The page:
The Song of Achilles
The Song of Achilles by Made­line Miller
My rat­ing: 3 of 5 stars

The myth of Achilles is a sto­ry that has fas­ci­nat­ed me ever since I was younger, so it was time for a deep-dive. With­out spoil­ing too much of the sto­ry, I was a bit dis­ap­point­ed that the expec­ta­tion with regards to his heel were not met. I have come to learn that this was added to the sto­ry at a lat­er moment in time and hence might be imag­ined, but so were many oth­er parts of the sto­ry. Appar­ent­ly, hearsay is dif­fi­cult to cor­rect, once it has spread among the pop­u­lous, almost like a (corona)virus of the mind. Hon­est­ly, I liked the well-known end­ing bet­ter, but I appre­ci­ate this more real­is­tic ver­sion of the death of a half-god. For me there was def­i­nite­ly a part in the mid­dle of the book with which I strug­gled and luck­i­ly the pace picked up lat­er on. The fact that the pro­tag­o­nist was such a wuss from the start out might be the cause. All in all, after this, I am look­ing for­ward to read more sto­ries of mythol­o­gy, both Greek and Norse. 

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Review: De nieuwe warming-up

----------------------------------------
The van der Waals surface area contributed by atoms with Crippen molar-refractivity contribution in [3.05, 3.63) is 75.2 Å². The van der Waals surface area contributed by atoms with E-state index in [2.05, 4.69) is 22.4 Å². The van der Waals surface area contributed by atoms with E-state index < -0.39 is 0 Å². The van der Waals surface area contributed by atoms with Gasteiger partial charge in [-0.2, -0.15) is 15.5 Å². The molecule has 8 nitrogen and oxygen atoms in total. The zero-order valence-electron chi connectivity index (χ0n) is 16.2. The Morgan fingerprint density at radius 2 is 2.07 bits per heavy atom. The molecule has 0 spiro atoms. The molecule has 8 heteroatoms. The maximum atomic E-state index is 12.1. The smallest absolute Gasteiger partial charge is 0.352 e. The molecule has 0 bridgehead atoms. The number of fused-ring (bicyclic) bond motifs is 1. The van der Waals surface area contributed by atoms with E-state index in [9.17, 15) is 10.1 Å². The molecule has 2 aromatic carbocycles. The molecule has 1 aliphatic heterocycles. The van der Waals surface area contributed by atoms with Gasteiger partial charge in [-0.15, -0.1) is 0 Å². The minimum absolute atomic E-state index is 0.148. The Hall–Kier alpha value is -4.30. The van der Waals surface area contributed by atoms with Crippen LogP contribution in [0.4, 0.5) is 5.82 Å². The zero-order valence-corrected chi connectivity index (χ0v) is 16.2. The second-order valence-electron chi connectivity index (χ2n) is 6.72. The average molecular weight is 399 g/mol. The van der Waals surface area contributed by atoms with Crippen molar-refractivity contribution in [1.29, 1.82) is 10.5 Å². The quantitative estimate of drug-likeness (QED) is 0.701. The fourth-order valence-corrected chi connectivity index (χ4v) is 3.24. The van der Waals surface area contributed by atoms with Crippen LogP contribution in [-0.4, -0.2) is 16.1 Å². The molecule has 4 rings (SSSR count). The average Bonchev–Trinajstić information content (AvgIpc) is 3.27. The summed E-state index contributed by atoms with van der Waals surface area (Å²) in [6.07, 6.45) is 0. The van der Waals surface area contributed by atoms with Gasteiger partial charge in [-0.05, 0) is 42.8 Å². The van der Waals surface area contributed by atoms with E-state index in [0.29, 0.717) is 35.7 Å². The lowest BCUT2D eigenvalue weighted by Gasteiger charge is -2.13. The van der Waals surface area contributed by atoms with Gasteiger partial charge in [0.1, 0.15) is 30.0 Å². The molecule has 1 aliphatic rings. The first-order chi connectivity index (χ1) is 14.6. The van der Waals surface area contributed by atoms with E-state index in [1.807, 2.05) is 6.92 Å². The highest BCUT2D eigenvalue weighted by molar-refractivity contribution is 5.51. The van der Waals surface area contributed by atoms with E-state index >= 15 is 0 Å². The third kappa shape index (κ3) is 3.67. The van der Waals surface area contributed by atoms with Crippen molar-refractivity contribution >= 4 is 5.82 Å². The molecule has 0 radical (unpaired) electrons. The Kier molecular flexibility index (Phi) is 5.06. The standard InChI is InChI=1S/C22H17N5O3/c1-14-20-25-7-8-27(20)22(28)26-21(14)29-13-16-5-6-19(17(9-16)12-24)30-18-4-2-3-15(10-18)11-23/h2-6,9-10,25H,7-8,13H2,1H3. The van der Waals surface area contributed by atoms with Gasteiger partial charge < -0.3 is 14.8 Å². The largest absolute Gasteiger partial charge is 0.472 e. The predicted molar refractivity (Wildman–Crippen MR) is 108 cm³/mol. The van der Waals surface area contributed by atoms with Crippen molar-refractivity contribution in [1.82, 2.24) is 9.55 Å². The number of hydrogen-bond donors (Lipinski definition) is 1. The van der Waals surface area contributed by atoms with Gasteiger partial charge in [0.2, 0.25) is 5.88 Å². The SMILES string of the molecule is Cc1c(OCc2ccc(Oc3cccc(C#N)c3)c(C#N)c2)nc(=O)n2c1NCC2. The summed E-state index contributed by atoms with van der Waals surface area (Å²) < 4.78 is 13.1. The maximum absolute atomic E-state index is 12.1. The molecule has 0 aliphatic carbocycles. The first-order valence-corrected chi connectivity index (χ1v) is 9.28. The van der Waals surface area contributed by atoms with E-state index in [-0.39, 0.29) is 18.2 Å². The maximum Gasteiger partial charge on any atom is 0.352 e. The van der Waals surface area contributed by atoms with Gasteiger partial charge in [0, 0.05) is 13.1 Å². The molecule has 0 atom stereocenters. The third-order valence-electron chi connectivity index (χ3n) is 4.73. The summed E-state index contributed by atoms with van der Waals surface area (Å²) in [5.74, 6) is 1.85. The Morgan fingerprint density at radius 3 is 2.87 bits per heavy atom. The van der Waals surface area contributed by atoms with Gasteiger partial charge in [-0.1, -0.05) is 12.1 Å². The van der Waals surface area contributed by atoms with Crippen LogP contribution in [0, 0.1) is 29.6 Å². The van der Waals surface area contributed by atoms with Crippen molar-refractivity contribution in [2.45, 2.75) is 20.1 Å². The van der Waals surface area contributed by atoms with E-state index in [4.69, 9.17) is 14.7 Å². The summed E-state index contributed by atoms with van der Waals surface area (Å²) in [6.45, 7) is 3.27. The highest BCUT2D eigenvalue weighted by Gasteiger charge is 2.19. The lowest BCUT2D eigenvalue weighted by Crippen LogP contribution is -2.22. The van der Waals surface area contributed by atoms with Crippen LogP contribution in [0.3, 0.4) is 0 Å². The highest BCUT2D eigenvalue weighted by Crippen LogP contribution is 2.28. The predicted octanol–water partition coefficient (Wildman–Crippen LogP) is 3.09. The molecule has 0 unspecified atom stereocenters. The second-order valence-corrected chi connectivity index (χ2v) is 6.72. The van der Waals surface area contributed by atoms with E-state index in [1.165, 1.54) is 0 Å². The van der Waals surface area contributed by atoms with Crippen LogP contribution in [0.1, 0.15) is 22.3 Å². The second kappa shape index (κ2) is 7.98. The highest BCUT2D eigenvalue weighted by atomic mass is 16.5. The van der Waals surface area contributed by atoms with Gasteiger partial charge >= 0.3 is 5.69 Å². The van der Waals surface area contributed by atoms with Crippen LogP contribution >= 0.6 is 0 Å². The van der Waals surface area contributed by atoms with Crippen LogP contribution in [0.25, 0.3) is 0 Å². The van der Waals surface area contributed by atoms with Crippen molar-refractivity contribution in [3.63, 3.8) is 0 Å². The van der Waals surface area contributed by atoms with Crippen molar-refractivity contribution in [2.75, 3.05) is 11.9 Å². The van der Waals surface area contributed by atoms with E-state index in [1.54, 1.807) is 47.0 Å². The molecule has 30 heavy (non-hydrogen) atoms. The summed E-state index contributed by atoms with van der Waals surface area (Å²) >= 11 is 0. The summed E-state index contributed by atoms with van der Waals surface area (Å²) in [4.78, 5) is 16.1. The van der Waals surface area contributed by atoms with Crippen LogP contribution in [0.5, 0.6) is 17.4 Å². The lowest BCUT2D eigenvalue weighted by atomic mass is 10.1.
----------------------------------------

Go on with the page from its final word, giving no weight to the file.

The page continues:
De nieuwe warming-up
De nieuwe warm­ing-up by Tjitte Kam­min­ga
My rat­ing: 4 of 5 stars

The main sell­ing-point of this book is the idea that (sta­t­ic) stretch­ing is worth­less as a warm-up for your run. Bet­ter would be to dynam­i­cal­ly stretch, as many oth­er sources online rec­om­mend, but what was new to me was the fact that it focused on joint exten­sions. Basi­cal­ly, mov­ing through the whole range of joint move­ments that will be used in the exer­cise there­after, and that sim­ply start­ing from walk­ing, to brisk-walk­ing, a slow tred and jog to prop­er run­ning. That this build-up can real­ly help prepar­ing the mus­cles and ten­dons for the motions to come. Since I could pick up this book for a cheap price, I won­der if there’s any­thing wrong with its advice, but to me the evi­dence seems to hold up.

The oth­er part of the book talks about the phys­i­ol­o­gy of the human mus­cu­loskele­tal sys­tem and what goes wrong when you are injured. The impor­tance of scar tis­sue is dis­cussed, and when you take com­plete rest, the scar tis­sue grows in ran­dom direc­tions and when you move with­in your lim­its, that you can force this tis­sue to grow in the cor­rect direc­tion, which will help increase the chances of a full recov­ery. So that is def­i­nite­ly some­thing to keep in mind for the future, and seems to hold true for the two times I have been injured myself, first ful­ly rest­ing, sec­ond­ly rest­ing while mov­ing. Note: The sec­ond injury was a lit­tle less severe, so that might skew the data.

The last les­son I learned was about the syn­ovia, the flu­id inside the joints and how it feeds the car­ti­lage of the joints. And with inac­tiv­i­ty, this flu­id does­n’t move and the car­ti­lage dete­ri­o­rates. Con­trary, to com­mon believe, it is this mov­ing of the joints that helps it keep in good shape and there is no wear and tear of joints, only this type of rust­ing, so to speak!